The History of Latin America: the Independence Era (1806-1825)
- Independence in Argentina (6)
- Independence in Colombia (6)
- Independence in Mexico (9)
- Independence in Venezuela (14)
In 1810, South America was still part of Spain's vast New World Empire. By 1825, however, the continent was free, having won its independence at the cost of bloody wars with Spanish and royalist forces. Independence might never have been won without the brave leadership of men and women ready to fight for liberty. Meet the Liberators of South America!
The Battle of Rancagua
On October 1, 1814, Chilean patriots led by Bernardo O'Higgins battled a massive Spanish army in the town of Rancagua. The patriots were routed, leading to three more years of Spanish rule in Chile.
The Top Ten Liberators of Latin America
In 1810, Spain controlled much of the known world, its mighty New World Empire the envy of all the nations of Europe. By 1825 it was all gone, lost in bloody wars and upheavals. The Independence of Latin America was wrought by men and women determined to achieve liberty or die trying. Who were the greatest of this generation of patriots?
Biography of Jose Miguel Carrera
José Miguel Carrera Verdugo (1785-1821) was a Chilean general and dictator who fought for the patriot side in Chile’s War for Independence from Spain (1810-1826). Together with his two brothers, Luís and Juan José, José Miguel fought the Spanish up and down Chile for years and served as head of government when breaks in the chaos and fighting allowed.
Bernardo O'Higgins (1778-1842) was a Chilean landowner and one of the leaders of its struggle for Independence. Although he had no formal military training, O'Higgins took charge of the ragged rebel army and fought the Spanish from 1810 to 1818 when Chile finally achieved its Independence. Today, he is revered as the liberator of Chile and the father of the nation
Independence Days in Latin America
Most of the nations of Latin America gained their independence from Spain in the years from 1810-1825. Each nation has its own Independence Day which it celebrates with festivals, parades, etc. Here are some of the dates and the nations that celebrate them.
Biography of Simon Bolivar
Venezuelan Simon Bolivar was the most important leader of South America's Independence movement, which lasted from 1806 to 1825. A brilliant general and visionary politician, he led the liberation of Venezuela, Colombia, Panama, Ecuador, Peru and Bolivia. His dream of a strong, united Latin America is still unfulfilled.
Biography of Jos Mart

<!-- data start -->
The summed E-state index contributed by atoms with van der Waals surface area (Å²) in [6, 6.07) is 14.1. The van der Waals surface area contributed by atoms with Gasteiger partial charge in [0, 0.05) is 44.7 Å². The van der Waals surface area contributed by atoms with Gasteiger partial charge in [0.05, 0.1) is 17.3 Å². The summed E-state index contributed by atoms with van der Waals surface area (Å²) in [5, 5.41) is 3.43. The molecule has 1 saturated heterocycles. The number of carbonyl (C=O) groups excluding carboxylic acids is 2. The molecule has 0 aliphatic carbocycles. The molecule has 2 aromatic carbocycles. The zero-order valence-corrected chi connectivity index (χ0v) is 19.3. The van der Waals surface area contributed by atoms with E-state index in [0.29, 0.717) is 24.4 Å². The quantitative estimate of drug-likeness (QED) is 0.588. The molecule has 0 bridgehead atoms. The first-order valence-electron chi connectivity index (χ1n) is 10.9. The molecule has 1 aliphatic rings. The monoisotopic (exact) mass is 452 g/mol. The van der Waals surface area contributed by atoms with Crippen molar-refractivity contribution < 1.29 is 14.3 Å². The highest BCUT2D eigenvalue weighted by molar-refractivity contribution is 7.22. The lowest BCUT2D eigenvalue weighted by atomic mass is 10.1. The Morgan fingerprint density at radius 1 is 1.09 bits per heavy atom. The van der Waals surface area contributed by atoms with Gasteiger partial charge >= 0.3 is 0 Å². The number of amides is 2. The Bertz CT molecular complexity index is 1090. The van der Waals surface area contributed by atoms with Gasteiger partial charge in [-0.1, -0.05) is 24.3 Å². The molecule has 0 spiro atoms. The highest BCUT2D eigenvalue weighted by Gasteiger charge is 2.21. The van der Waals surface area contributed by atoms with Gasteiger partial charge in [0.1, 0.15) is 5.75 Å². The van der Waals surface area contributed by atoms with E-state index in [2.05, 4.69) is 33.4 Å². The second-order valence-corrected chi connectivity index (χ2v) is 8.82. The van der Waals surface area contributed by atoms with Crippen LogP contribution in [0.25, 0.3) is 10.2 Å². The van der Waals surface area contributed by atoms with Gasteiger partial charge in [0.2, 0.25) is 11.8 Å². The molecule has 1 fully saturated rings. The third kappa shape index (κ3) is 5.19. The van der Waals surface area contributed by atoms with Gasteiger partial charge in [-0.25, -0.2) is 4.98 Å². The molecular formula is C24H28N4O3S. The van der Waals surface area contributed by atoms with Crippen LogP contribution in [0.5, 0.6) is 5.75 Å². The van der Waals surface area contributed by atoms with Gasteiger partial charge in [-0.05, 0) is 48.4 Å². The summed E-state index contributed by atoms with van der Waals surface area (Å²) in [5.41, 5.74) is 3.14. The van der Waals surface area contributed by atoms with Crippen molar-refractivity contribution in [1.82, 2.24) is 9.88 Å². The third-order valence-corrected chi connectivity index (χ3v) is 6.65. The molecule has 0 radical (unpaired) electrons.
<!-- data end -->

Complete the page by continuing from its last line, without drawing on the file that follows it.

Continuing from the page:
Jos Mart (1853-1895) was a Cuban revolutionary and poet. Although he was not a soldier, he was a leading advocate for Cuban independence from Spain from the time he was sixteen years old. He died in combat against Spanish forces in Cuba in 1895 and is today revered as a Cuban national hero.
1819: Simon Bolivar Crosses the Andes
In 1819, the War for Independence in Northern South America had stalled. Venezuela, where most of the fighting had taken place, was in ruins. Simon Bolivar decided to take the fight to neighboring New Granada, now Colombia. In his way: the snowcapped peaks of the mighty Andes Mountains.
The August 10 Movement in Quito, Ecuador
On August 10, 1809, a group of citizens in Quito, Ecuador, decided that since Napoleon had invaded Spain, they no longer had to obey the Viceroy in Lima and set up their own government. The colonial administration had other ideas, and sent an army to bring them in line. Most of them were arrested in October. In August, 1810, the conspirators were massacred in a Quito dungeon.
Biography of Manuela Saénz
Manuela Saénz was the mistress of Simón Bolívar, the Liberator of South America. Much more than simple arm candy for Bolívar, she was an important figure in the Independence movement in her own right, serving as a Colonel in the rebel army.
José de San Martín
A Biography of José de San Martín,liberator of Argentina and Chile.
Independence from Spain
For most of Latin America, independence from Spain came between 1806 and 1825. Each region took a different path to independence, with different leaders and battles.
Chavez and Bolívar
Hugo Chavez, President of Venezuela, said recently that he would like to reopen the famous case of the death of Simón Bolívar, who died in 1830. Why would he want to do so? Here’s the scoop.
The Battle of Maipu
On April 5, 1818, Argentine General José de San Martín defeated a mighty army of Spanish and royalists near the Maipú River in Chile. The loss was a devastating one for the royalist cause, as almost the entire army was killed or captured. The battle marks the end of Spanish power in Chile.
The Battle of Junin
On August 6, 1824, Liberator Simon Bolivar routed a mighty Spanish army at the Lake of Junin high in the Peruvian mountains. This victory set the stage for the Battle of Ayacucho, where another stunning patriot victory assured freedom for Peru and all of South America.